Like the timing of most investment decisions, the moment to stop betting on higher world inflation may well be when everyone else starts worrying about it.
For sure, mass expectations of higher inflation have proven to be a self-fulfilling prophecy in the past via aggressive wage bargaining and firms' greater confidence in their pricing power.
But timely and pre-emptive interest rate rises by the world's major central banks too have proven to be powerful in containing those expectations.
So gauging that balance of risks right now has rarely been more critical to money managers. Are monetary policymakers prepared to tolerate a period of higher inflation to insure the nascent economic recovery? Or are they emboldened sufficiently by accelerating world growth to fire shots across the bow?
SIX MONTHS SINCE JACKSON HOLE
After six months in which some major central banks were still actively fostering higher inflation via near-zero interest rates and money printing, there seems to be a change of tack.
Financial markets at least are starting to bet again on monetary tightening this year in the major economies.
The European Central Bank last month deliberately raised the red flag about inflation risks and, for all the angst about euro sovereign debt markets, interest rate futures are now penciling in a quarter-point ECB rate rise by September.
The Bank of England — meeting on Thursday and facing the highest inflation rate among major developed economies of near 4 percent — is under even greater pressure to act. Markets are now betting on a U.K. rate rise as soon as May.
With inflation at just over 1 percent, the U.S. Federal Reserve is expected to lag. But even there, futures have shifted to price a move as soon as December.
The People's Bank of China — monetary guardian of the world's biggest emerging power — is already moving to push up official interest rates gradually to rein in inflation that is expected at more than five percent for January. It hiked again by another quarter point to 6.06 percent on Tuesday.
So if futures markets are correct and major central banks are preparing to mobilize against rekindled inflation, asset managers may be tempted to rethink the big asset price moves of the past six months — all of which have had a growth and inflation hue.
Taking Fed chairman Ben Bernanke's effective pre-announcement of the second round of quantitative easing, dubbed QE2, at the Fed's Jackson Hole symposium on Aug. 27 as a rallying point, it is curious to see what has moved since.
As you might expect, commodities and energy have taken the bulk of the inflation rush — copper has returned a whopping 35 percent since then, oil some 16 percent and the broad CRB commodities index is up 26 percent.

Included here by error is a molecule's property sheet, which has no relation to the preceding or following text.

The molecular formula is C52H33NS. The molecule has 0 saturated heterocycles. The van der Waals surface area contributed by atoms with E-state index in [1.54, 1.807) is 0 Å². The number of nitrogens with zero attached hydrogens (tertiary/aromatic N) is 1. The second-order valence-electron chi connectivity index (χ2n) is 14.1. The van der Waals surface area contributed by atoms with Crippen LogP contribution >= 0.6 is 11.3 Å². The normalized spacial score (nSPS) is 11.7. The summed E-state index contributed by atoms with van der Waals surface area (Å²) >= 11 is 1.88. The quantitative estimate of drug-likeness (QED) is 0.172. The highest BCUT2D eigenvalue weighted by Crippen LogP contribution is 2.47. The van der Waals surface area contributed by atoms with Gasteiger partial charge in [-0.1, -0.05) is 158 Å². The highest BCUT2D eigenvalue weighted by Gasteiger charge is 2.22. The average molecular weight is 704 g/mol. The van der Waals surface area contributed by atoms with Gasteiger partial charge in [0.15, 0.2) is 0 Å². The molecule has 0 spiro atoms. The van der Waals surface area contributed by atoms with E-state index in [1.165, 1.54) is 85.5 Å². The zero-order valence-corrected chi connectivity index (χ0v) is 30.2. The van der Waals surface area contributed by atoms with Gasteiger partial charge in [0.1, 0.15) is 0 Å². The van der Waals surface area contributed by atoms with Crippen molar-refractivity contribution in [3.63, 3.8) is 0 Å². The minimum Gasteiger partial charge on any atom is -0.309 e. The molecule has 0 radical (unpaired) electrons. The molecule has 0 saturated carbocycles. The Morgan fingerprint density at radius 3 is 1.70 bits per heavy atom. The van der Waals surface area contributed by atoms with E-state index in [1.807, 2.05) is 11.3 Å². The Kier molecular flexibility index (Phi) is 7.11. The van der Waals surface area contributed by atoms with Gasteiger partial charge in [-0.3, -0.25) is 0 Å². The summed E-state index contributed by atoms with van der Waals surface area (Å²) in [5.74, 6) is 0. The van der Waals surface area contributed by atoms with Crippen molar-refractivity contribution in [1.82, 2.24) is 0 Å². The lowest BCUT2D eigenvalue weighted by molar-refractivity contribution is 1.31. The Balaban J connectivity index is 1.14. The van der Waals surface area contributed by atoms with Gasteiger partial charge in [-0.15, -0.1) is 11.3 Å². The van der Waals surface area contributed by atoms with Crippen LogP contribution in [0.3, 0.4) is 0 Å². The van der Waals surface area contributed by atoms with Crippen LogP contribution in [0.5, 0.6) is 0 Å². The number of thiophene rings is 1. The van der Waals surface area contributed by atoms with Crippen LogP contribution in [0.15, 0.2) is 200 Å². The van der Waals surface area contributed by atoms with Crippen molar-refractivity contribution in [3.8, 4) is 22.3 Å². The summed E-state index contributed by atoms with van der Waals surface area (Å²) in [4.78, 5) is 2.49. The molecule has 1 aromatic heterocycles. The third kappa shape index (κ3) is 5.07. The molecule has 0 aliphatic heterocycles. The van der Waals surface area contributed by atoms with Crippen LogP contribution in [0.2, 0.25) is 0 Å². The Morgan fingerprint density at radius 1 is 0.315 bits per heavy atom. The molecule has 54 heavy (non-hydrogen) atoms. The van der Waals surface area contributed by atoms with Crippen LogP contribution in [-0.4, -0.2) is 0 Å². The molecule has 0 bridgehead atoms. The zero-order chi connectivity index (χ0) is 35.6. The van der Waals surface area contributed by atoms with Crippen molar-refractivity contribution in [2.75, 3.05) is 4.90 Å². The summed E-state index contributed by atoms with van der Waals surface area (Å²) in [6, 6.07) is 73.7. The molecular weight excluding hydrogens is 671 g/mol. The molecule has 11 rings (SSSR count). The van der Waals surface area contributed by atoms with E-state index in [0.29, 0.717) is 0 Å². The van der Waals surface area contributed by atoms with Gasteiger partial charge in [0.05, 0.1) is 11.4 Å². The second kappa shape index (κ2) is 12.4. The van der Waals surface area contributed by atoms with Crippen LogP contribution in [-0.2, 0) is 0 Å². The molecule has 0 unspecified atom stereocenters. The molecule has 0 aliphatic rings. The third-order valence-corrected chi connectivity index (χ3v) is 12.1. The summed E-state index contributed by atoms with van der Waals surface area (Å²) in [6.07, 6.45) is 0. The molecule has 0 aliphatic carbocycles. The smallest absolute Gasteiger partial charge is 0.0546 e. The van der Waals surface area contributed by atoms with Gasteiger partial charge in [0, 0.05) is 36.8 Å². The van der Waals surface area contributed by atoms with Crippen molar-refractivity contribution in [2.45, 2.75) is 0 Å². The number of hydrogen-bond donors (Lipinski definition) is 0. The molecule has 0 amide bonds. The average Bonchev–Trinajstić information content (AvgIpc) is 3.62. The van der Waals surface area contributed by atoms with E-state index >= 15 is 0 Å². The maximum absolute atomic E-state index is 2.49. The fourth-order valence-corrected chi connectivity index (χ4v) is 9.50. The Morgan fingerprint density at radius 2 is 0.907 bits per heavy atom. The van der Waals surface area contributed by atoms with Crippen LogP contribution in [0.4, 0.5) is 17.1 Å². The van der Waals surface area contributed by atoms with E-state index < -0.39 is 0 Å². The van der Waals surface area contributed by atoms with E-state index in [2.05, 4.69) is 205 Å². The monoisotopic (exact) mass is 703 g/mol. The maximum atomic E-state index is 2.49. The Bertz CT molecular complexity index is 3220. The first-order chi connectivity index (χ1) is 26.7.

Equities, fairly intuitively, also caught the reflation slipstream. MSCI's world index has returned almost 20 percent.
Low-yielding fixed income is clearly the loser in an inflation scare, with benchmark U.S. and German bonds losing 6 and 7 percent respectively.
What is more surprising is how developed equity markets, where the U.S. Nasdaq index returned almost 30 percent over the past six months, have outperformed emerging markets. But, once again, watching the inflation cycle might be the best way to explain that — catching the markets where prices were troughing in favor of those where they may be cresting.
The conundrum now is whether sword-rattling from the central banks may warrant a reversal of all those relative assets moves. The hawks are certainly making noises again.
"The distinct improvement in the economic outlook since the (QE2) program was initiated suggests taking that re-evaluation quite seriously," Richmond Fed's Jeffrey Lacker said on Tuesday.
This is where it becomes a game of chicken. Can central banks avoid turning words to action if inflation subsides of its own accord? Would that negate a need to rebalance portfolios?
Food and energy prices, exaggerated in part by series of natural disasters and severe winter weather, have been largely responsible for driving up inflation rates for six months.
Even though there is some concern that these typically volatile prices have risen for longer than many had forecast, hopes remain that annual headline inflation will top out around mid-year, flattered by comparison with last year's price surges.
What is more, five-year inflation expectations embedded in index-linked government debt prices continue to show a relatively relaxed inflation horizon close to 2 percent in both the United States and eurozone. The U.K. is an outlier at well in excess of 3 percent.
And on a global level forecasters remain relatively relaxed.
Barclays, for example, expects global inflation to peak at 3.1 percent in the second quarter of 2011 even though it sees world growth persisting at a 4.5 percent rate through year-end.
It reckons emerging market inflation has already peaked.
The key is whether central banks have the nerve to match the market's current assumption of their response.
Morgan Stanley, for one, thinks central bank "reaction functions" have changed due to concerns about financial stability and uncertainty about the underlying economy.
"We think, in the short term, that central banks' strategy will be one of rational inaction."
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